To be able to trade a security on a certain stock exchange, it must be listed there. Usually, there is a central location at least for record keeping, but trade is increasingly less linked to such a physical place, as modern markets are electronic networks, which gives them advantages of increased speed and reduced cost of transactions. Trade on an exchange is by members only.
The initial offering of stocks and bonds to investors is by definition done in the primary market and subsequent trading is done in the secondary market. A stock exchange is often the most important component of a stock market. Supply and demand in stock markets are driven by various factors that, as in all free markets, affect the price of stocks.
There is usually no compulsion to issue stock via the stock exchange itself, nor must stock be subsequently traded on the exchange. Such trading is said to be off exchange or over-the-counter. This is the usual way that derivatives and bonds are traded. Increasingly, stock exchanges are part of a global market for securities.

Business Plan part 7

12. Refining the Plan
The generic business plan presented above should be modified to suit your specific type of business and the audience for which the plan is written.
For Raising Capital
For Bankers

•    Bankers want assurance of orderly repayment. If you intend using this plan to present to lenders, include:
o    Amount of loan
o    How the funds will be used
o    What this will accomplish—how will it make the business stronger?
o    Requested repayment terms (number of years to repay). You will probably not have much negotiating room on interest rate but may be able to negotiate a longer repayment term, which will help cash flow.
o    Collateral offered, and a list of all existing liens against collateral
For Investors
•    Investors have a different perspective. They are looking for dramatic growth, and they expect to share in the rewards:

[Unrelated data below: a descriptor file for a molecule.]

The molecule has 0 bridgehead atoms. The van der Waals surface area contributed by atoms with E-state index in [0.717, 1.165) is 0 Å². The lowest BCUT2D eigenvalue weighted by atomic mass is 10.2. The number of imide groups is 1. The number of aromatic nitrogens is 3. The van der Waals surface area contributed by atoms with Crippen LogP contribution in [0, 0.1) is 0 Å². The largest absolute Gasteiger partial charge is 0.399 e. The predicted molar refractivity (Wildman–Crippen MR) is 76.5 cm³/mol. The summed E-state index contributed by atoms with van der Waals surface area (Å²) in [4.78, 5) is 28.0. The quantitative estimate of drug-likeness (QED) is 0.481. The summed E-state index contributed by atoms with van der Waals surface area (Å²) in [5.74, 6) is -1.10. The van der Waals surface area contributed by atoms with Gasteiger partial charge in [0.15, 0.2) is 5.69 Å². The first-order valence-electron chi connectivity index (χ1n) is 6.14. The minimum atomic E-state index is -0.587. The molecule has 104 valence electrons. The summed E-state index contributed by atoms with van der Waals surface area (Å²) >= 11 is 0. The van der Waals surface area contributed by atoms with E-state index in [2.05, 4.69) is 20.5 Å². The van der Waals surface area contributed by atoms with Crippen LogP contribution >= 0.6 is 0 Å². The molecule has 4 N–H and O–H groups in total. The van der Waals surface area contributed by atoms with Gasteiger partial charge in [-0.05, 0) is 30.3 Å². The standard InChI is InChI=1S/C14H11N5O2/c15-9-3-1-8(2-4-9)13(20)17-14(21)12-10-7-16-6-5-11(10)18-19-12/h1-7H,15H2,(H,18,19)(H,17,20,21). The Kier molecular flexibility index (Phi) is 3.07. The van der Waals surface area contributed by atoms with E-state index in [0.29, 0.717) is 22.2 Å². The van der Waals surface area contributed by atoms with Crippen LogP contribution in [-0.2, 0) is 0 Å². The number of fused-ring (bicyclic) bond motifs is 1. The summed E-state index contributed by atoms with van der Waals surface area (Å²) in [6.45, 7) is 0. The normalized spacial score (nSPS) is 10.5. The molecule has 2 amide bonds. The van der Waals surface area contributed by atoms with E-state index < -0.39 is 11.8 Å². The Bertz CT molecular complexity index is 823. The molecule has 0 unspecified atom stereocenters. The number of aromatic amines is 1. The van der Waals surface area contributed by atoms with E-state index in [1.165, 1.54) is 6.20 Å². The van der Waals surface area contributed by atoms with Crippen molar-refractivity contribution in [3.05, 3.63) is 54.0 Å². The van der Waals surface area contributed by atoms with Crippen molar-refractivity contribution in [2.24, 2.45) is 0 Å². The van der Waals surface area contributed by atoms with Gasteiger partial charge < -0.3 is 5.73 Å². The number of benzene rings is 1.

o    Funds needed short-term
o    Funds needed in two to five years
o    How the company will use the funds, and what this will accomplish for growth.
o    Estimated return on investment
o    Exit strategy for investors (buyback, sale, or IPO)
o    Percent of ownership that you will give up to investors
o    Milestones or conditions that you will accept
o    Financial reporting to be provided
o    Involvement of investors on the board or in management
For Type of Business

•    Planned production levels
•    Anticipated levels of direct production costs and indirect (overhead) costs—how do these compare to industry averages (if available)?
•    Prices per product line
•    Gross profit margin, overall and for each product line
•    Production/capacity limits of planned physical plant
•    Production/capacity limits of equipment
•    Purchasing and inventory management procedures
•    New products under development or anticipated to come online after startup
Service Businesses
•    Service businesses sell intangible products. They are usually more flexible than other types of businesses, but they also have higher labor costs and generally very little in fixed assets.
•    What are the key competitive factors in this industry?
•    Your prices
•    Methods used to set prices
•    System of production management
•    Quality control procedures. Standard or accepted industry quality standards.
•    How will you measure labor productivity?
•    Percent of work subcontracted to other firms. Will you make a profit on subcontracting?
•    Credit, payment, and collections policies and procedures
•    Strategy for keeping client base
High Technology Companies
•    Economic outlook for the industry
•    Will the company have information systems in place to manage rapidly changing prices, costs, and markets?
•    Will you be on the cutting edge with your products and services?